Teaching Students About the Life Cycle of a Frog

What is the Life Cycle of a Frog?

Frogs can live in water and on land, making them amphibians. Before they become adult frogs, they go through a series of life stages, all of which happen underwater. The life cycle of a frog can appear complex for kids. However, we can break it down into four stages.

What are the four stages of the frog cycle?

Stage 1: Egg

Eggs are laid in a group in the water by the frog. These then hatch into tadpoles. A female frog can lay up to 4,000 eggs at any one time! These eggs float on the water in ponds, lakes, and rivers and look like a large mass of jelly. These eggs are known as frogspawn and will hatch into tadpoles.

Stage 2: Tadpole

When the eggs hatch, tadpoles emerge. These are the larvae of the frog. They don’t move very much for the first two weeks after emerging and will spend time absorbing the remaining yolk from their egg for nutrients.

The tadpole then spends time eating and growing. When tadpoles are young, they look much more like fish than frogs. They also have gills to allow them to breathe underwater. Tadpoles feed on algae and other plant life in the water to give them energy.

As the tadpole grows, hind limbs emerge like tiny frogs with tails. They also develop lungs to breathe out of the water while on land.

Stage 3: Young Frog

The juvenile frog grows front legs, and its tail gradually becomes shorter until it is no longer there. It is because there are nutrients within its tail that it absorbs as food. This young froglet is then ready to jump out of the water to experience life on land.

Stage 4: Adult Frog

As the frog develops into an adult, it will eat insects rather than vegetation. It can take up to four years before the frog becomes fully mature. Once it is, the frog can then lay eggs or fertilize them, and the life cycle of a frog can start all over again!

Our beautifully illustrated Frog Life Cycle Posters can adorn your classroom to remind your children of the importance of each stage.

What is frogspawn?

The eggs that frogs lay are called frog spawn. Frogspawn looks like a large clump of jelly. However, it is, in fact, a collection of thousands of frog eggs stuck together. Each egg has a tiny tadpole embryo surrounded by protective jelly that keeps the tadpole safe.

When the frogspawn is laid by the female frog, it will sit partially submerged in the pond water. The tadpoles inside each egg will slowly eat the jelly surrounding them and build their strength. Eventually, once all the jellies are eaten, the tadpoles will hatch.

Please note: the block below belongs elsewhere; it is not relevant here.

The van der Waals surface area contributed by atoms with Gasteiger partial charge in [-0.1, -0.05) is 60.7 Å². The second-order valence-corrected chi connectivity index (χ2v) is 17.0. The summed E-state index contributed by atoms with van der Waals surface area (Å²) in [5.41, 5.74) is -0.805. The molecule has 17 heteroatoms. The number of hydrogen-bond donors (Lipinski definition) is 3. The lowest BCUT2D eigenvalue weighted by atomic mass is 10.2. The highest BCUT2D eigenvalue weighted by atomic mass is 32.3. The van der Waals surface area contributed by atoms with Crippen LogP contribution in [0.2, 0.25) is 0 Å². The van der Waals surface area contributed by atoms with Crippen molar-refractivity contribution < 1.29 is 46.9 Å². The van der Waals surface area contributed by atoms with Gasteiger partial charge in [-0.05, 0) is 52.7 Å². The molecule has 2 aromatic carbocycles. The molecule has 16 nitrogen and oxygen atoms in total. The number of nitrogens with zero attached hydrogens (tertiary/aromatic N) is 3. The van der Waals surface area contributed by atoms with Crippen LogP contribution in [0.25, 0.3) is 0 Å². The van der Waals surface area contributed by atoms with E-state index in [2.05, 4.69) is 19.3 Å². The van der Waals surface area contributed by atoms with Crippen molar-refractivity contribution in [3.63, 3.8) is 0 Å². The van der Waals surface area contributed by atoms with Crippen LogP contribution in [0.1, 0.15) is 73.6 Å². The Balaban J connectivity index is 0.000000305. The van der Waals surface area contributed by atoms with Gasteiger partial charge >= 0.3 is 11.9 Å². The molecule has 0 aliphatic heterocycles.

A frog’s early life is complicated; only 10 of the 4,000 eggs will become adult frogs. It is because most of the frogspawn and tadpoles are often eaten by predators such as birds, fish, and newts.

How can I help take care of tadpoles?

Tadpoles have a high mortality rate, so many don’t grow into fully-fledged frogs. Threats to tadpoles include predators, such as birds, fish, mammals, and turtles, and a lack of oxygen in their water supply. Some scientists claim that tadpoles have a 4% chance of survival, meaning just four tadpoles in every 100 become adult frogs. Scary stuff, right?

Luckily, there are things we can do, as nature lovers, to give the humble tadpole a greater chance of survival. These activities are a great way to introduce young children to the wonders of nature. Why not try them out with your family this weekend?

Add rocks and oxygenating plants to your pond. Rocks provide tadpoles with much-needed shelter from predators, and oxygenating plants improve the quality of their water source. Arrowhead, eelgrass, fanwort, and water sprite are the best oxygenating plants.

Plant a tree near your water source. Ever seen a pond full of green water? That’s algae, which thrives in warm and sunny conditions. Unfortunately, the algae suck up all the oxygen, leaving none for other inhabitants, like tadpoles and frogs. To reduce the algae levels in your pond, plant a tree or shrub next to it to keep the water shaded and cool in the warmer months.

Feed them. Tadpoles feed on dead insects, vegetation, and algae in the wild. You can supplement their natural diet with some of these items: boiled spinach, fish food, boiled eggs, flies, and crickets.

Build an exit ramp. When the tadpoles’ limbs develop, they’ll need a way to get out of the water – a frog freeway, if you will. You can use plants, rocks, or bits of wood to create yours.

Something to bear in mind. Many animals rely on tadpoles to sustain them during the spring. It may seem cruel, but they’re a vital food source for birds, snakes, hedgehogs, newts, and other tadpoles! One main reason frogs lay so many eggs is that they know only a handful will survive. So, even though it’s not great news for the tadpoles, they play a significant role in their ecosystem, and we should be careful not to disrupt this natural balance too much.

To explore the wonderful world of frogs, why not go to a local pond and see whether you can see any frogspawn or tadpoles? It can be the perfect introduction to the life cycle of a frog, and you will get to see these amazing amphibians in their natural habitat!

Getting outdoors can be a great break from the classroom and make learning more meaningful. Seeing a frog in the wild, catching insects, and laying eggs is much more powerful than reading about them in books. Create a simple nature checklist to accompany your trip outside. Can your children spot frogspawn, a froglet, a lily pad, algae, insects, and other flora and fauna while on your mini field trip? Once you have hooked your budding naturalists, they will be eager to learn more about frogs!

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